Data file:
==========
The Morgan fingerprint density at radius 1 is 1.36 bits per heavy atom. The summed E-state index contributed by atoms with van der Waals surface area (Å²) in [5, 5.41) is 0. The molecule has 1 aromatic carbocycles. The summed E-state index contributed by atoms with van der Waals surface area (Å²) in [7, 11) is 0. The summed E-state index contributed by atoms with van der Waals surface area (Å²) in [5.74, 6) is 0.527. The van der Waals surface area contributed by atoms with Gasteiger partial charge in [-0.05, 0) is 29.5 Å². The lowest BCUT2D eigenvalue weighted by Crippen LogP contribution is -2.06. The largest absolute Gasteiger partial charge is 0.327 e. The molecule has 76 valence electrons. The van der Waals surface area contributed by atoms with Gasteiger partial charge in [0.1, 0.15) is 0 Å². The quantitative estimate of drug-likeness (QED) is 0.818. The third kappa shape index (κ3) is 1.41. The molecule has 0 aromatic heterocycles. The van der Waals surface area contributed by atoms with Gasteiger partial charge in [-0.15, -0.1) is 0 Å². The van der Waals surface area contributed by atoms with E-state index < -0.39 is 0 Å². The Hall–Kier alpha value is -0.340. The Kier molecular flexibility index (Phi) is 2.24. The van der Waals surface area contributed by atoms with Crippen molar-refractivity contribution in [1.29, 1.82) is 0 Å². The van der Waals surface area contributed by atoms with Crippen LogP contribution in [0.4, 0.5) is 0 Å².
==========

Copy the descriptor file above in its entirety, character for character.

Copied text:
The Morgan fingerprint density at radius 1 is 1.36 bits per heavy atom. The summed E-state index contributed by atoms with van der Waals surface area (Å²) in [5, 5.41) is 0. The molecule has 1 aromatic carbocycles. The summed E-state index contributed by atoms with van der Waals surface area (Å²) in [7, 11) is 0. The summed E-state index contributed by atoms with van der Waals surface area (Å²) in [5.74, 6) is 0.527. The van der Waals surface area contributed by atoms with Gasteiger partial charge in [-0.05, 0) is 29.5 Å². The lowest BCUT2D eigenvalue weighted by Crippen LogP contribution is -2.06. The largest absolute Gasteiger partial charge is 0.327 e. The molecule has 76 valence electrons. The van der Waals surface area contributed by atoms with Gasteiger partial charge in [0.1, 0.15) is 0 Å². The quantitative estimate of drug-likeness (QED) is 0.818. The third kappa shape index (κ3) is 1.41. The molecule has 0 aromatic heterocycles. The van der Waals surface area contributed by atoms with Gasteiger partial charge in [-0.15, -0.1) is 0 Å². The van der Waals surface area contributed by atoms with E-state index < -0.39 is 0 Å². The Hall–Kier alpha value is -0.340. The Kier molecular flexibility index (Phi) is 2.24. The van der Waals surface area contributed by atoms with Crippen molar-refractivity contribution in [1.29, 1.82) is 0 Å². The van der Waals surface area contributed by atoms with Crippen LogP contribution in [0.4, 0.5) is 0 Å².